|Figure 2: Restriction fragment length polymorphism digestion pattern (dp) in 3% agarose gel of 5' non‑coding region‑core, genotype 1a-Lane 1 Acc1 dp, Lane 2 Mbo1 dp Genotype 3b-Lane 3 Acc1 dp, Lane 4 Mbo1 dp Genotype3a-Lane 5 Acc1 dp, Lane 6 Mbo1 dp 7 = positive control (uncleaved polymerase chain reaction product 405 bp) 8 = Molecular weight marker 50bp DNA ladder|
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The nested PCR product and sense primer were used for sequencing reaction. The sequencing was done by the Sanger dideoxy method.  This was followed by detection of the HCV sequence on Beckman Coulter CEQ8000 genetic analysis system (Fullerton, USA).
Mann-Whitney and ANOVA tests were used to apply Graph pad Prism five to analyze the biochemical profile and viral load with different genotypes of HCV RNA positive samples. P < 0.05 was regarded as statistically significant.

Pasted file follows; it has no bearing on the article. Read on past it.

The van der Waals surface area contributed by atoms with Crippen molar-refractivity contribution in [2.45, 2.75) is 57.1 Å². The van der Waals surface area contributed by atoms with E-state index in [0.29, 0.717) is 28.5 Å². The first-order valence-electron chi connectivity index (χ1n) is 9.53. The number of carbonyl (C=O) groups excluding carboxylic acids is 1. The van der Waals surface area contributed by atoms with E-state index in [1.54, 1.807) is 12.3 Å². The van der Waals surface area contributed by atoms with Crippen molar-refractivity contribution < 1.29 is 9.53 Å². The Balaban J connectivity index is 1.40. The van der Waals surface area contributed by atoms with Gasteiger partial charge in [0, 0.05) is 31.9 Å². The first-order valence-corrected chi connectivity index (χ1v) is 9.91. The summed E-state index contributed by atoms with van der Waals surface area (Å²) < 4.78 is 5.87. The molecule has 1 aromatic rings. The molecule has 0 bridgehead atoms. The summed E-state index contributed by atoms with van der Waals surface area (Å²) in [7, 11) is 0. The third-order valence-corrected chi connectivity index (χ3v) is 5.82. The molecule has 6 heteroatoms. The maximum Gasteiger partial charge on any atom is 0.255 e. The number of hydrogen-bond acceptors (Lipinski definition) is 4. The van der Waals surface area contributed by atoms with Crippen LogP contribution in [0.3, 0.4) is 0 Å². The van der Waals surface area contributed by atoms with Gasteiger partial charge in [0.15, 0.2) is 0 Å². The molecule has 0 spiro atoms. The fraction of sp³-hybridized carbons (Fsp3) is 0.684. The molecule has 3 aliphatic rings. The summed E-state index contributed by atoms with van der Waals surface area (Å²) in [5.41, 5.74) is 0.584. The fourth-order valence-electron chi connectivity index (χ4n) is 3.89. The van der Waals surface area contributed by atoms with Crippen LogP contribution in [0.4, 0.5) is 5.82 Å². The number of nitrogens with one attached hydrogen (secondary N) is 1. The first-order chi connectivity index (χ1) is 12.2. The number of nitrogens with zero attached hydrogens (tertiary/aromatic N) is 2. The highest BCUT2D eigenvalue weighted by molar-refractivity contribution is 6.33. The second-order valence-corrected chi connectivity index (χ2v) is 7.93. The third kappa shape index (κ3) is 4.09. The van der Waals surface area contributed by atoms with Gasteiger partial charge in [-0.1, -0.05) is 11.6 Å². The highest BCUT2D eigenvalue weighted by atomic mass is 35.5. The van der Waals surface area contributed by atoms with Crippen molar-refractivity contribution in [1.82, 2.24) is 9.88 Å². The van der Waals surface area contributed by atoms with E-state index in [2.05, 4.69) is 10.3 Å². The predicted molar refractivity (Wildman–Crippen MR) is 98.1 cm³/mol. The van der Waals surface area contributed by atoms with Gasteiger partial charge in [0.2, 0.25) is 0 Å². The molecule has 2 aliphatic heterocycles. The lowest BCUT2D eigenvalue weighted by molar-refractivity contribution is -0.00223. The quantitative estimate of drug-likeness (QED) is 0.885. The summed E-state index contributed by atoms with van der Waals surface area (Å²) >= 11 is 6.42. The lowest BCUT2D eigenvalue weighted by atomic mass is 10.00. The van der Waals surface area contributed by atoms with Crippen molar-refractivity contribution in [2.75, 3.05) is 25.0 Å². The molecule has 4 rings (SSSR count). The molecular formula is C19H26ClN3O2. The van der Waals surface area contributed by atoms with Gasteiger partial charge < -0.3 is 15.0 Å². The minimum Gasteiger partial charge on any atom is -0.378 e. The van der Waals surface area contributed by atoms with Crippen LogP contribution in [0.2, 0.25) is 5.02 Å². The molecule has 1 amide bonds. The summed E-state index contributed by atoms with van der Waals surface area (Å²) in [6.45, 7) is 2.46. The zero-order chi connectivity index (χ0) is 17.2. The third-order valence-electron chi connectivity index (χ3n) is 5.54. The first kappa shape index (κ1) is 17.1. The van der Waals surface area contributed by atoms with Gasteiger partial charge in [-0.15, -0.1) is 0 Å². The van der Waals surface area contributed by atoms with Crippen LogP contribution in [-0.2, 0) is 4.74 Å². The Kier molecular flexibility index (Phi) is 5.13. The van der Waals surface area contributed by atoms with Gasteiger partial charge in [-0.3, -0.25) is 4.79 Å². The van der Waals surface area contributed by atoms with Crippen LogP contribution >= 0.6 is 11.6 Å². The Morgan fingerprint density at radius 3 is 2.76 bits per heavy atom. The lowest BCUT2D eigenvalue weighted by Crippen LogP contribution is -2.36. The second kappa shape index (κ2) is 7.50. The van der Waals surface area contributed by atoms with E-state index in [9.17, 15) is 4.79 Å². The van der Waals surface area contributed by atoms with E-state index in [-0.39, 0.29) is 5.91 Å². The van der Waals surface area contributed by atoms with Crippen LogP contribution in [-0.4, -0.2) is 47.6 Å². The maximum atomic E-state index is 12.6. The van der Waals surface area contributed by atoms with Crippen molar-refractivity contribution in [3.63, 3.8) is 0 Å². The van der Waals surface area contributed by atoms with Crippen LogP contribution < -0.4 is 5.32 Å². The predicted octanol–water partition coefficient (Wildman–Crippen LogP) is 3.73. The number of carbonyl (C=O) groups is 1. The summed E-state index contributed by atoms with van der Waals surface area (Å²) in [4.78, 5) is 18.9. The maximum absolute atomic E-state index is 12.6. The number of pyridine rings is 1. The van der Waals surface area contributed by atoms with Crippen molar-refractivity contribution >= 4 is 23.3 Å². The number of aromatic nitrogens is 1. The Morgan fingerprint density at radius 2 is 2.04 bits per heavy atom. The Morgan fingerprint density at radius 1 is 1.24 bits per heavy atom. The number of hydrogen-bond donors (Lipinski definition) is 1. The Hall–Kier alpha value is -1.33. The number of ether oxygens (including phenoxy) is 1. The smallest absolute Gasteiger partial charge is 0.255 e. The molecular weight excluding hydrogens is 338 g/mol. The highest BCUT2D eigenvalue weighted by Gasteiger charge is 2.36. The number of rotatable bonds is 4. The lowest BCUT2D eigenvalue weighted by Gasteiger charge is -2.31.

| ~ Results|| |
A total of 226 patients were recruited in the study. Six patients, whose samples were found positive for HBsAg were excluded from the study. No sample was found positive for HBcIgM and HIV. Thus, 220 patients were included in the final analysis. Majority of these patients belonged to Delhi and the neighbouring small towns and villages. These patients could be divided into five major risk groups (blood transfusion recipients, IV drug users, unsafe medical procedures (including injections and minor surgeries not requiring blood transfusion), dental procedures and tattooing. Of the 220 patients screened, 54 (26%) were found positive for anti HCV antibody. 38/220 (17.2%) patients were found to have active infection HCV RNA positive [Table 1].